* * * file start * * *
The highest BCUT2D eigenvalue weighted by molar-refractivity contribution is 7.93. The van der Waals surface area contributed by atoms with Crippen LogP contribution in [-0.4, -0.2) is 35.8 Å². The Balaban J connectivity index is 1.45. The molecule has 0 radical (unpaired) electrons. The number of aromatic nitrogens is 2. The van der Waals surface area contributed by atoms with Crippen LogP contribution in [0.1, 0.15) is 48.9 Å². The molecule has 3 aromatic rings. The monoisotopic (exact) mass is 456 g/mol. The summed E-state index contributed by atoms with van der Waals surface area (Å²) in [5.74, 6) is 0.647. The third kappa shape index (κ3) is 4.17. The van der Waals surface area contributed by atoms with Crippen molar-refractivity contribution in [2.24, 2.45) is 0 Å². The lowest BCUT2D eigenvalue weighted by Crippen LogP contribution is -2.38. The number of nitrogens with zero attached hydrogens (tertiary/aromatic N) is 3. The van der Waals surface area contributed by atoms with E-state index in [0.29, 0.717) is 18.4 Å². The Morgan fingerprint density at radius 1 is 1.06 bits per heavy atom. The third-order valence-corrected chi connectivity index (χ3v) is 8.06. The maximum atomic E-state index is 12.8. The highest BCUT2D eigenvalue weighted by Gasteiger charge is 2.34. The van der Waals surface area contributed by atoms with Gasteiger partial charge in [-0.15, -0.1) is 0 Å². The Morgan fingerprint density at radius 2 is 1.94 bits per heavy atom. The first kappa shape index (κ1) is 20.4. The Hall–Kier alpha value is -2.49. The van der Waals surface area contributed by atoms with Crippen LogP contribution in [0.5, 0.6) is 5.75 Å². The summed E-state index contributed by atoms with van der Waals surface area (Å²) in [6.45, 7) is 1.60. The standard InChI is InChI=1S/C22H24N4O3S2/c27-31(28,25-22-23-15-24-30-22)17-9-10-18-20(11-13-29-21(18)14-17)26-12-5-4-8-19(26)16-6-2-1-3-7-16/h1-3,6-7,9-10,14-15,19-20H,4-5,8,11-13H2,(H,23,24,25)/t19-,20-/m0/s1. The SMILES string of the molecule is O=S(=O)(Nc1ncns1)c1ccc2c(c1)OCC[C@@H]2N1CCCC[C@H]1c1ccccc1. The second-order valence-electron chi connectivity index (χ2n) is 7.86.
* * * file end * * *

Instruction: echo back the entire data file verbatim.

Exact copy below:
The highest BCUT2D eigenvalue weighted by molar-refractivity contribution is 7.93. The van der Waals surface area contributed by atoms with Crippen LogP contribution in [-0.4, -0.2) is 35.8 Å². The Balaban J connectivity index is 1.45. The molecule has 0 radical (unpaired) electrons. The number of aromatic nitrogens is 2. The van der Waals surface area contributed by atoms with Crippen LogP contribution in [0.1, 0.15) is 48.9 Å². The molecule has 3 aromatic rings. The monoisotopic (exact) mass is 456 g/mol. The summed E-state index contributed by atoms with van der Waals surface area (Å²) in [5.74, 6) is 0.647. The third kappa shape index (κ3) is 4.17. The van der Waals surface area contributed by atoms with Crippen molar-refractivity contribution in [2.24, 2.45) is 0 Å². The lowest BCUT2D eigenvalue weighted by Crippen LogP contribution is -2.38. The number of nitrogens with zero attached hydrogens (tertiary/aromatic N) is 3. The van der Waals surface area contributed by atoms with E-state index in [0.29, 0.717) is 18.4 Å². The Morgan fingerprint density at radius 1 is 1.06 bits per heavy atom. The third-order valence-corrected chi connectivity index (χ3v) is 8.06. The maximum atomic E-state index is 12.8. The highest BCUT2D eigenvalue weighted by Gasteiger charge is 2.34. The van der Waals surface area contributed by atoms with Gasteiger partial charge in [-0.15, -0.1) is 0 Å². The Morgan fingerprint density at radius 2 is 1.94 bits per heavy atom. The first kappa shape index (κ1) is 20.4. The Hall–Kier alpha value is -2.49. The van der Waals surface area contributed by atoms with Crippen LogP contribution in [0.5, 0.6) is 5.75 Å². The summed E-state index contributed by atoms with van der Waals surface area (Å²) in [6.45, 7) is 1.60. The standard InChI is InChI=1S/C22H24N4O3S2/c27-31(28,25-22-23-15-24-30-22)17-9-10-18-20(11-13-29-21(18)14-17)26-12-5-4-8-19(26)16-6-2-1-3-7-16/h1-3,6-7,9-10,14-15,19-20H,4-5,8,11-13H2,(H,23,24,25)/t19-,20-/m0/s1. The SMILES string of the molecule is O=S(=O)(Nc1ncns1)c1ccc2c(c1)OCC[C@@H]2N1CCCC[C@H]1c1ccccc1. The second-order valence-electron chi connectivity index (χ2n) is 7.86.